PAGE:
The American Prospect: Pete Buttigieg’s Feeble Policy on Flight Cancellations

August 23, 2022 Media

Transportation Secretary Pete Buttigieg has been widely criticized for allowing airlines to cancel flights with no consequences. The big carriers sell tickets for flights that they know they lack the crews to serve, a practice that then leads to mass cancellations. The airlines have successfully duped passengers into taking credits for future flights, rather than offering cash refunds as required by law, giving the airlines billions of dollars in cash flow that belongs to their customers.

On August 3, Buttigieg finally issued a draft rule for public comment, compelling airlines to give cash refunds to passengers whose flights are canceled and providing clearer definitions. It sounds great, but in practice the rule could actually give the airlines two more years to continue their anti-consumer behavior.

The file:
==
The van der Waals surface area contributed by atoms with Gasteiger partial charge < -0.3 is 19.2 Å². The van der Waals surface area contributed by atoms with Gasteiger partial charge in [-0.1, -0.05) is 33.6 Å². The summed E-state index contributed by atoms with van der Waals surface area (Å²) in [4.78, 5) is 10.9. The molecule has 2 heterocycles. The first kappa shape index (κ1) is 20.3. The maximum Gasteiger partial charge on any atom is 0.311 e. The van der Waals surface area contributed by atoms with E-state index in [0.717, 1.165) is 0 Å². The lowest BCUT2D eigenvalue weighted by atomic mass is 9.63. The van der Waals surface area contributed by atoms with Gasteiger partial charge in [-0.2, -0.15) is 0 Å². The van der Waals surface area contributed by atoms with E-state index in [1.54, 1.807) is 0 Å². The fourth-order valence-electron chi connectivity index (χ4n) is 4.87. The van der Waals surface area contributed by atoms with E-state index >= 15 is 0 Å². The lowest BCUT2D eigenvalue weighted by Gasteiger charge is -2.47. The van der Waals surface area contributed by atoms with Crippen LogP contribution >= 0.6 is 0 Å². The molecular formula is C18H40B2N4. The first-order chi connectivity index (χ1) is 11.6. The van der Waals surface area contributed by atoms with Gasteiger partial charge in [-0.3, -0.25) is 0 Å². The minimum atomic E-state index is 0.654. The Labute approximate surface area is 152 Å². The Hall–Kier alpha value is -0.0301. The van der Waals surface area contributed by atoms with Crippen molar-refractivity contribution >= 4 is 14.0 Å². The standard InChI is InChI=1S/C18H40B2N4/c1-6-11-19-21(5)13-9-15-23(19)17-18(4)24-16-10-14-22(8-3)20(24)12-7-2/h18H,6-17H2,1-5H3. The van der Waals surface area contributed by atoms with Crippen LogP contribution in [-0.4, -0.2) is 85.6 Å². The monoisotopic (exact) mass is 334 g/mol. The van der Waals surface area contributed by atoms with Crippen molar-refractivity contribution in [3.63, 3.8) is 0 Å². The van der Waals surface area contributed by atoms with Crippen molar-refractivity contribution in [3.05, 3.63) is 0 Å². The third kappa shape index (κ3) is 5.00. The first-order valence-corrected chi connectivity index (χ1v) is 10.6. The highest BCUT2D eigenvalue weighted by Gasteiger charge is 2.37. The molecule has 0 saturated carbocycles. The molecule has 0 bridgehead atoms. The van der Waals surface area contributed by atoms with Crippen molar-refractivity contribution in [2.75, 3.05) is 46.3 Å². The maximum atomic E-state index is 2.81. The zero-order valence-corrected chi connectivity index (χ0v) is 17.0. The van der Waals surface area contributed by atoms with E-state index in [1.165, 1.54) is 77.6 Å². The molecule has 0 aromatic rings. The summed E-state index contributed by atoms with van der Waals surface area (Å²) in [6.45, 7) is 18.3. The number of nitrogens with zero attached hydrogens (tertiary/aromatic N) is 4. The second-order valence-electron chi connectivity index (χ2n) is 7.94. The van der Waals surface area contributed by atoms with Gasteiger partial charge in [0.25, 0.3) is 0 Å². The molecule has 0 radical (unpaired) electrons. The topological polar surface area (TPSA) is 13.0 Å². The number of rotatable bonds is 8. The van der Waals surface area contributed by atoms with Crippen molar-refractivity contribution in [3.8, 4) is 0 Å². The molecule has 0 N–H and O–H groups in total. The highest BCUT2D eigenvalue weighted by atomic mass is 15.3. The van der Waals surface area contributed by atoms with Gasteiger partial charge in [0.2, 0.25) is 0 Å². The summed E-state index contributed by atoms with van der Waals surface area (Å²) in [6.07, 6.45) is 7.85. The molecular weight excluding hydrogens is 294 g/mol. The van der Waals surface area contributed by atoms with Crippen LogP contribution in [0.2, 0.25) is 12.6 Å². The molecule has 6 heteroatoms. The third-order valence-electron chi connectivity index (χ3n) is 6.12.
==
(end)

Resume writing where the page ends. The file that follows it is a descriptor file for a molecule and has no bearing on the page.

Bill McGee, who follows airline issues for the American Economic Liberties Project, points out that Buttigieg could do a great deal more under existing law, which prohibits deceptive practices. He could levy fines large enough to quickly change airline behavior. “Not a single U.S. airline has been fined so much as $1 by the DOT over refunds,” McGee told me.

As I was talking to McGee, a colleague of his had his flight canceled—and was offered a voucher but no refund, proving the point. Matt Stoller, of the American Economic Liberties Project, received a text message from Delta announcing the flight cancellation and adding, “If you prefer not to rebook your trip, your ticket value will automatically be available as an eCredit that can be used towards a future Delta ticket.”

“It’s a sign of disrespect for Buttigieg,” Stoller told me. And why not—the airlines have nothing to fear from the transportation secretary.